please help...non communicative 3.5 yr old - Mothering Forums

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#1 of 3 Old 01-06-2012, 04:27 PM - Thread Starter
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I have a 3.5 yr old boy who has taken to not speaking and I just can't take it anymore.



I have an 18m old girl and about 6 months ago he started imitating her. So whenever ANYTHING happens that isn't his way he cries and says "agua" (water) over and over again. Everyone says it is just regression but it is escalating and doesn't look like regression (we went through that about a year ago) it looks like control.Now he has taken to not speaking. just grunting and going limp.


For example: My son with playing with my daughters sensory blocks he left them arranged on the couch and went to play with other toys. 45 min later my daughter woke up from her nap and decided to rearrange the blocks. He came charging her and pushed her. I tried to get there in time but he pushed her off the couch with such force that she split her lip on the end table and fell on the floor. If it hadn't been for the dog bed she may have concussed. So my daughter is bleeding and crying, my son grabs the blocks and starts playing with them. While holding my daughter I say 'don't play with those you can't hurt your sister like that and then play with her toys. So he starts crying and yelling agua. I am trying to attend to the bleeding, crying baby and hugs and kisses that go along with it but he has grabbed my leg and I can't walk. So at this moment, what do I do?

I attended to my daughter and made sure I didn't have to call the pediatrician. When I go up to him to talk about this, he has gone limp, won't talk, and won't look at me. I try to talk to him but he walks away, If I stop him he cries or refuses to acknowledge me or anything I say. For a while I thought he was listening but he would do it again. I have tried time out...but he needs to be restrained and it is very difficult when I have an injured (physical or emotional) 18M old who wants to be held and restrain my son. I also don't think time out works when I put him in time out 15minutes after the offense. (am I wrong?)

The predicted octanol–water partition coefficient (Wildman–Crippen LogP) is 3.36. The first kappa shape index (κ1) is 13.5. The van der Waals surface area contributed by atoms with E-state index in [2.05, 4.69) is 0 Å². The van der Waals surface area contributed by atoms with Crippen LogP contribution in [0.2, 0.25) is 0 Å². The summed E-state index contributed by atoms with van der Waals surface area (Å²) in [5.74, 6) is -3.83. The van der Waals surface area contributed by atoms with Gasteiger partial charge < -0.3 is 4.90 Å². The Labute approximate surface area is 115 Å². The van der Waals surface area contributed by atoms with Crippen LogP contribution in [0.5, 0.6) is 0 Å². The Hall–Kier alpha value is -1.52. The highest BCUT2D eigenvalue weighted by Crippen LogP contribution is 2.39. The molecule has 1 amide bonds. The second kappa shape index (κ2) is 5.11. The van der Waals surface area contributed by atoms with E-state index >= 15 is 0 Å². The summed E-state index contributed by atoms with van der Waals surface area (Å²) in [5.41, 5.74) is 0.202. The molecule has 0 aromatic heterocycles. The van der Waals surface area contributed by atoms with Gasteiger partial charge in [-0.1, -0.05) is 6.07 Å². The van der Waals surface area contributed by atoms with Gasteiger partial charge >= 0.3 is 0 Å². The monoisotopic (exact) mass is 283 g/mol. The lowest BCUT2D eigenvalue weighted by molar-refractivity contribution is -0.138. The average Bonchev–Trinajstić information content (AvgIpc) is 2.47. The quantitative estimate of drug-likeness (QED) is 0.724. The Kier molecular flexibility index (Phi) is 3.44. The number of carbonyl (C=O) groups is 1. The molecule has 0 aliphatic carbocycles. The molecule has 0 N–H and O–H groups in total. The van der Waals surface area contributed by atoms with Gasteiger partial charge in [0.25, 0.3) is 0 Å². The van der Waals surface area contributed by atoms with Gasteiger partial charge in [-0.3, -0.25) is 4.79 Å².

Hours later when I ask him what he wants for lunch he refuses to speak. won't look at me, won't respond. He will grunt but I don't know if the grunts are yes or no. So I make whatever but then he cries because it wasn't what he wanted and it all starts all over again. I ask him what he wants to play...grunts or vocalizations. I ask him what he wants to...well, you get the idea. I understand I am the best rival but I don't know how to do this.


When my husband comes home, they talk and come to agreements all the time. My husband refers to it as 'selective moments of clarity' he also says the non verbal behavior is 'guilt and self hatred'


He isn't autistic. I worked with children with autism (but much older)...I know he isn't autistic.

He has been on antibiotics and I swear this has a lot to do with it...but it doesn't make sense (does it?)

He has been eating less and less...


These all look like control issues to do I deal with this? books to read (that actually provide information)? how do I make him understand that there is power in words and control comes with using his words. How do I juggle the kids?


I should also say I am ISOLATED! I have no family...all my friends live at least 2 hours away and I haven't made any friends in the area...oh yea, I have complex ptsd which makes it very difficult in and of itself. So all in all I have zero support. My husband is great and awesome and does a lot when he's home...but what about 10am on a wednesday?

sorry this is so long I just don't know what to do...other then cry and remove myself when I get angry.


Any help would be greatly appreciated.


hola.gif My life in emoticon...oh, I've said too much blahblah.gif



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#2 of 3 Old 01-08-2012, 12:31 AM
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Dear Friend,


Thank you for your question, I will respond within a few days.


All the best,


Jessica; the groundbreaking course with 20 experts in 4 hours of exclusive video & audio interviews in eight essential parenting themes (identity, co-parenting, feeding, sleeping, conflict, attachment, individuation and community) featuring MDs, naturopathic doctors, psychotherapists, educators, best-selling authors and a celebrity.; Jessica's parent education site for pregnancy, new motherhood, and early childhood; cds, phone-sessions, home-study courses, and more!

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#3 of 3 Old 01-26-2012, 08:53 AM
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Dear Friend,


Thank you for writing in. I am sorry you are struggling. Here are my ideas, hopefully, you will find something of use: